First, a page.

Upon the overthrow of Milosevic in October of 2000, Yugoslavia’s new leadership, handpicked by Madeleine Albright, cheerfully acceded to Western pressure and began taking steps calculated to ultimately undermine the country’s unity. In 2003, the federal republic was transformed into a vaguely defined “State Union of Serbia and Montenegro,” which provided that in 2006 Montenegro would hold an independence referendum. By that time Djukanovic had built up a political machine capable of counting ballots and potent enough to maintain him and his cronies in office, a vital condition for retaining immunity that would keep them (and especially their don) a step ahead of the Italian prosecutor. Djukanovic lucked out from the marvelous convergence of his personal and his Western sponsors’ interests. The latter were keen not only to proceed with the breakup of Yugoslavia (Kosovo’s turn to declare “independence” came shortly thereafter, in 2008) but also to close the Adriatic off to Russian influence. In a minor way (if you compare it to the Ukraine) Montenegro was nevertheless a significant geopolitical prize, especially in view of its traditionally close relations with Russia during the preceding centuries when it was struggling to shake off the Ottoman yoke.
Endowed with a keen survival instinct, Djukanovic quickly grasped (probably without even having to be told) what his senior mafia partners (not those in Italy, to be sure) expected from him. He anticipated Ukrainian russophobes by initiating a ferocious government-sponsored identity altering campaign, in an attempt to deny Montenegro’s Serbian heritage and to reinvent it as a separate nation. Equally precociously, though a declared unbeliever, he set up a Montenegrin “Orthodox Church,” having it registered sacrilegiously as an NGO at a police station. And, of course, he lost no time “privatizing” every state asset he could lay his hands on, which in practice meant reassigning ownership to one of his front men or cronies.
By 2017, with self-generated tensions rising on the Russian front, Montenegro was “invited” to join NATO,
“with a seat at the table as an equal, with an equal voice in shaping our Alliance, and its independence guaranteed,” as the official cant had it. Djukanovic accepted the invitation with alacrity, pointedly neglecting to hold a referendum on an issue and consult his people because he knew that they would reject the invitation indignantly and overwhelmingly. The cooperative Montenegrin don followed the playbook to the letter.
And yet he seems to have miscalculated, like many previous imperial minions. Mysteriously, a few months ago Djukanovic had a messy public falling out with Dusko Knezevic, until recently a close confidant and trusted lieutenant in many of his financial escapades. The precise motives for the quarrel are not entirely clear, but the fact that Knezevic fled Montenegro to ominously take refuge in London, of all places, should send a troubling message to Djukanovic.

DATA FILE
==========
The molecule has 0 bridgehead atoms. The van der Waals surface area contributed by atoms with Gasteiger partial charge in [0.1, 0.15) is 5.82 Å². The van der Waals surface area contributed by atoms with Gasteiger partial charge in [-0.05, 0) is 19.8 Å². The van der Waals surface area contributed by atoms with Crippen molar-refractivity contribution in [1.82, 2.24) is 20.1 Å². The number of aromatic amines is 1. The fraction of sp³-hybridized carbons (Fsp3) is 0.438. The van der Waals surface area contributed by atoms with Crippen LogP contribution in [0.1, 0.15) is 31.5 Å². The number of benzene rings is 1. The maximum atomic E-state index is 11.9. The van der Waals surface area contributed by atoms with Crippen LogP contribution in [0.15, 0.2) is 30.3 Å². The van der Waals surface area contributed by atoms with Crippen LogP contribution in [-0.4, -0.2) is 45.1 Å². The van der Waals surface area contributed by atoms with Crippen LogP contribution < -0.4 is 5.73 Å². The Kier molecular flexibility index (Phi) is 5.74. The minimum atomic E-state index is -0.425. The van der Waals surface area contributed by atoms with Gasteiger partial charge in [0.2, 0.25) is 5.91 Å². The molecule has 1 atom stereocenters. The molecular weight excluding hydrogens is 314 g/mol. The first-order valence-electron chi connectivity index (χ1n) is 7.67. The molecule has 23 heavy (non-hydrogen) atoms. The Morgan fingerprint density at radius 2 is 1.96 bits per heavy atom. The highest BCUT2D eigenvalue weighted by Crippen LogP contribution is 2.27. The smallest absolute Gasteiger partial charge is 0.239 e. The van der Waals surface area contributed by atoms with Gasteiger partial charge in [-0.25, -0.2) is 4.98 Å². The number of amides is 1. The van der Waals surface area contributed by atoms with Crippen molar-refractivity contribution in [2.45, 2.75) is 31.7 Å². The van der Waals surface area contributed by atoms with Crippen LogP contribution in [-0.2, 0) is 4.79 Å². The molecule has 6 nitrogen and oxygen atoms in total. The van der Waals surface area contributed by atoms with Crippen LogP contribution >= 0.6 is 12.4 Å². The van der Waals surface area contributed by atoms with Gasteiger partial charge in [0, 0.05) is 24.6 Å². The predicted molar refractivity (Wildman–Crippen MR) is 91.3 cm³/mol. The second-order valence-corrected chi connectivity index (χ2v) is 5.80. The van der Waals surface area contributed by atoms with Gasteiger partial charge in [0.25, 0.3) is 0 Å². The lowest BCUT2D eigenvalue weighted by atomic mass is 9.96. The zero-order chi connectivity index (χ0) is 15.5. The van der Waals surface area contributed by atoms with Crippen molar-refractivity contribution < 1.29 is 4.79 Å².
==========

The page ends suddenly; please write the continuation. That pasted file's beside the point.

Indeed, a latent but progressively noisier protest movement, objecting to Djukanovic’s imperious rule, has been shaking up Montenegro’s political scene for the last several months. Suggestively dubbed “Balkan Spring,” it should be food for serious thought for Djukanovic and many of his regional colleagues. Having dragged Montenegro into NATO against the will of its people and established a corrupt system of patronage bound by oligarchical ties and beholden to the Western alliance, now with a life of its own and which could survive him politically, Djukanovic may have become expendable. As Suharto, Mobutu, and many other Western favorites ultimately discovered, they are no more than toilet paper with limited utility.
By all accounts, in the judgment of the former political Wunderkind Djukanovic’s transatlantic keepers, it is now time for regime change in Montenegro. A fresh face is to be put on the system that Djukanovic’s ambition and greed have helped build, and as it now turns out primarily for the benefit of his foreign masters. The patient Italian prosecutor may get his day in court, after all.
The empire’s contempt for its Montenegrin vassals was vividly illustrated at a NATO meeting in Brussels on May 25, 2017, when President Trump shoved Montenegro’s prime minister Dusko Markovic aside as he strode into the room.
Not even daring to be offended, the pushover Markovic obsequiously declared that he was happy to be shoved aside by such an illustrious person in front of the cameras because the humiliating incident “put Montenegro on the map”. The Montenegrin statesman was also no doubt delighted when Trump later called him “a whiny punk bitch”. Montenegro has indeed come a long way from its spunky Merry Widow days.